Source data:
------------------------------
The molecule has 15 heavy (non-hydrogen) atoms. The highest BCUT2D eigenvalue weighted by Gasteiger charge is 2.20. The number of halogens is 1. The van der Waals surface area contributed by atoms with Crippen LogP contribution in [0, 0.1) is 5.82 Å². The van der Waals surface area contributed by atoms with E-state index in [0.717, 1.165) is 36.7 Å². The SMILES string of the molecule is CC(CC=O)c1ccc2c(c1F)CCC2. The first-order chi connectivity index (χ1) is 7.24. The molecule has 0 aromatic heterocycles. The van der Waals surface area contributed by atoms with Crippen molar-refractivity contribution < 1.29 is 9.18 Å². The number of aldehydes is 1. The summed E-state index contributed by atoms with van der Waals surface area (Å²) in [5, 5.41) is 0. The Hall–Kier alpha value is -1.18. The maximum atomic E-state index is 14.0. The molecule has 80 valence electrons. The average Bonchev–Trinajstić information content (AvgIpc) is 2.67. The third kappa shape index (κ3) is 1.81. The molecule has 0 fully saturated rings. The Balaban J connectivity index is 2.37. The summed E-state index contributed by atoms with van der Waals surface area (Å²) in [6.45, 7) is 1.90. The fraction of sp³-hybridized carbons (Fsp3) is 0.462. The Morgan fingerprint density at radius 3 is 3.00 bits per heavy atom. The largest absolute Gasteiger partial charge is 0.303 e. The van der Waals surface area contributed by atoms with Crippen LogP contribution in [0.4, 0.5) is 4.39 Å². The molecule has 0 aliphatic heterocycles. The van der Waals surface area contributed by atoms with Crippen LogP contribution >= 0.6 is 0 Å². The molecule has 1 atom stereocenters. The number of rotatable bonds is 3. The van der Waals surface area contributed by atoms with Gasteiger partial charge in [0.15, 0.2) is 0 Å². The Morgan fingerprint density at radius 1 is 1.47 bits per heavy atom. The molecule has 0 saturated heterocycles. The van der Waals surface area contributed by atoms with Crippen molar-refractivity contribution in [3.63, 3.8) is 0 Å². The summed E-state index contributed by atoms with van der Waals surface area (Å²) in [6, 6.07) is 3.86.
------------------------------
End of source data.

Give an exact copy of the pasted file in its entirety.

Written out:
The molecule has 15 heavy (non-hydrogen) atoms. The highest BCUT2D eigenvalue weighted by Gasteiger charge is 2.20. The number of halogens is 1. The van der Waals surface area contributed by atoms with Crippen LogP contribution in [0, 0.1) is 5.82 Å². The van der Waals surface area contributed by atoms with E-state index in [0.717, 1.165) is 36.7 Å². The SMILES string of the molecule is CC(CC=O)c1ccc2c(c1F)CCC2. The first-order chi connectivity index (χ1) is 7.24. The molecule has 0 aromatic heterocycles. The van der Waals surface area contributed by atoms with Crippen molar-refractivity contribution < 1.29 is 9.18 Å². The number of aldehydes is 1. The summed E-state index contributed by atoms with van der Waals surface area (Å²) in [5, 5.41) is 0. The Hall–Kier alpha value is -1.18. The maximum atomic E-state index is 14.0. The molecule has 80 valence electrons. The average Bonchev–Trinajstić information content (AvgIpc) is 2.67. The third kappa shape index (κ3) is 1.81. The molecule has 0 fully saturated rings. The Balaban J connectivity index is 2.37. The summed E-state index contributed by atoms with van der Waals surface area (Å²) in [6.45, 7) is 1.90. The fraction of sp³-hybridized carbons (Fsp3) is 0.462. The Morgan fingerprint density at radius 3 is 3.00 bits per heavy atom. The largest absolute Gasteiger partial charge is 0.303 e. The van der Waals surface area contributed by atoms with Crippen LogP contribution in [0.4, 0.5) is 4.39 Å². The molecule has 0 aliphatic heterocycles. The van der Waals surface area contributed by atoms with Crippen LogP contribution >= 0.6 is 0 Å². The molecule has 1 atom stereocenters. The number of rotatable bonds is 3. The van der Waals surface area contributed by atoms with Gasteiger partial charge in [0.15, 0.2) is 0 Å². The Morgan fingerprint density at radius 1 is 1.47 bits per heavy atom. The molecule has 0 saturated heterocycles. The van der Waals surface area contributed by atoms with Crippen molar-refractivity contribution in [3.63, 3.8) is 0 Å². The summed E-state index contributed by atoms with van der Waals surface area (Å²) in [6, 6.07) is 3.86.